You are so right about the hurry up and wait game. Best of luck on the querying. You'll keep us posted, right? right?

Also, hi cute kitty! *high fives*

Writing Without Periods! said...

Very true about the hurry up and wait and writing. It torture, though. Love the kitty.
Mary

LisaDay said...

Some things I am patient for, others, such as waiting in line, I am not.

LisaDay

Pamela said...

This is fantastic advice! You can't put a price on your words of wisdom...

Jeannie, Jane, Angel, Mommy, etc.. said...

The job in NYC sounds like it was fun! I am glad that you are so candid about the writing process. It helps me know what I need to look forward to when I actyally start to put my thoughts down on paper.

Maddy said...

I definitely agree that it's a fine line between waiting for the right time and procratinating for perfection.

I would be interested in learning how you were able to switch career industries without skipping a beat. I know you mentioned teaching, as well as designing. I'm looking to go in a a COMPLETELY different direction (industry wise), but it's so hard to get my foot in the door, especially when I have so many years of experience in this industry. Any words of advice??

Erica Mitchell-Spickard said...

Great post. Seriously though, my life has been one GIANT lesson in hurry up and wait. I have been in a holding pattern more times than I can count. Still sometimes I shake an angry fist at the sky and stomp my foot like a child, but patience has been a lesson I have learned time and time again. I didn't get it the first few times X_X. Very sound advice even if sometimes easier said than done, it's the absolute truth.

Elana Johnson said...

Yeah, I feel this so hard. I've dropped the "Hurry up" part too. Now I just roll with the waiting, which seems to go on...and on...and on.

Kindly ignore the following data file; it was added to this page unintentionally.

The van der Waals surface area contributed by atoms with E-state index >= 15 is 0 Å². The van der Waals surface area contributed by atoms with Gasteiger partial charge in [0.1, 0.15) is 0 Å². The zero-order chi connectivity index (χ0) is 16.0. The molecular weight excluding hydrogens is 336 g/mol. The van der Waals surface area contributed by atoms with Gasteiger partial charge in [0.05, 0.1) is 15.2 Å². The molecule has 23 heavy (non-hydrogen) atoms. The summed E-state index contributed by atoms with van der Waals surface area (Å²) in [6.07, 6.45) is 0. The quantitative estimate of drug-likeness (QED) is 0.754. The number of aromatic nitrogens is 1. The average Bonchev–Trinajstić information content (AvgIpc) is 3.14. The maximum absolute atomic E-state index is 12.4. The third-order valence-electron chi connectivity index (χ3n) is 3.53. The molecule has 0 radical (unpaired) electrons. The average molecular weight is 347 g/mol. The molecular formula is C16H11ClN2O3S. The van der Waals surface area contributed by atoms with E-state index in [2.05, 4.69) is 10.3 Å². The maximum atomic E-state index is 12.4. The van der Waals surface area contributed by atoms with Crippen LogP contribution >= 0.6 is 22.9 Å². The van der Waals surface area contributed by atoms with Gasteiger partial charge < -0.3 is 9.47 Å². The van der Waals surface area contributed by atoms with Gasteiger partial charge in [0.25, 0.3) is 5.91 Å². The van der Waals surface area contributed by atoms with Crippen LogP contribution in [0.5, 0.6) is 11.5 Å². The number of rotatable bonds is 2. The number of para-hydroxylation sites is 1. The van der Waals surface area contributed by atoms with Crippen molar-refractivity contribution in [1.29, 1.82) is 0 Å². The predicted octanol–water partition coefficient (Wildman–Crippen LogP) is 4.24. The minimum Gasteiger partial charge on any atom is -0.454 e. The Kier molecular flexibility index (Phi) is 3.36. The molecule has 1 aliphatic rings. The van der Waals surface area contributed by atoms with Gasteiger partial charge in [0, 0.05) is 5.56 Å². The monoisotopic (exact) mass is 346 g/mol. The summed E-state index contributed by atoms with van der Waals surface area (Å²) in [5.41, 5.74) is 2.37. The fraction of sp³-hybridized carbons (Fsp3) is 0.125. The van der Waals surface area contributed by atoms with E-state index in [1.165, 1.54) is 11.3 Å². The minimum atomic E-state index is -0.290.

Talli Roland said...

So, so true. I am the worst with waiting and I constantly rush things. Now I remind myself that it's better to be certain than sorry! Although it doesn't always work...

Matthew Rush said...

This was a hard lesson to learn. And I sure learned it the hard way.

Blogging helps.

Lourie said...

Writing is something I have always loved to do. The closet I have ever come to being published was in a letter to the editor of a tiny local newspaper.

Just Breathe said...

Those are some wonderful places you have worked. Hurry up and wait is not easy.

Shannon said...

This is the hardest lesson for me. I am extremely impatient...instant gratification takes too long in my book.

K. M. Walton said...

Boy oh boy can I related, writer friend. Not until I experienced a full year of trying to escape the waiting vortex that is the writer's life, did I realize the value in the waiting. In the waiting is where you grow. And get to be a better writer.

Nice post!

for a different kind of girl said...

You know what they say. Good things come to those who wait! I'll be waiting anxiously to read your book!

The Blonde Duck said...

It's even worse in the newsroom!

Alicia said...

i've come to enjoy the waiting, and the down time in life..it took me a while to feel that way though! and i love the journey you've taken in life, so cool!

Shelli (srjohannes) said...

the waiting is the hardest part....

Little Ms J said...

Word.

blueviolet said...

I can't even imagine the agony of the waiting!!! I so admire you and those people who set out to publish books. I wish you the best luck with it too!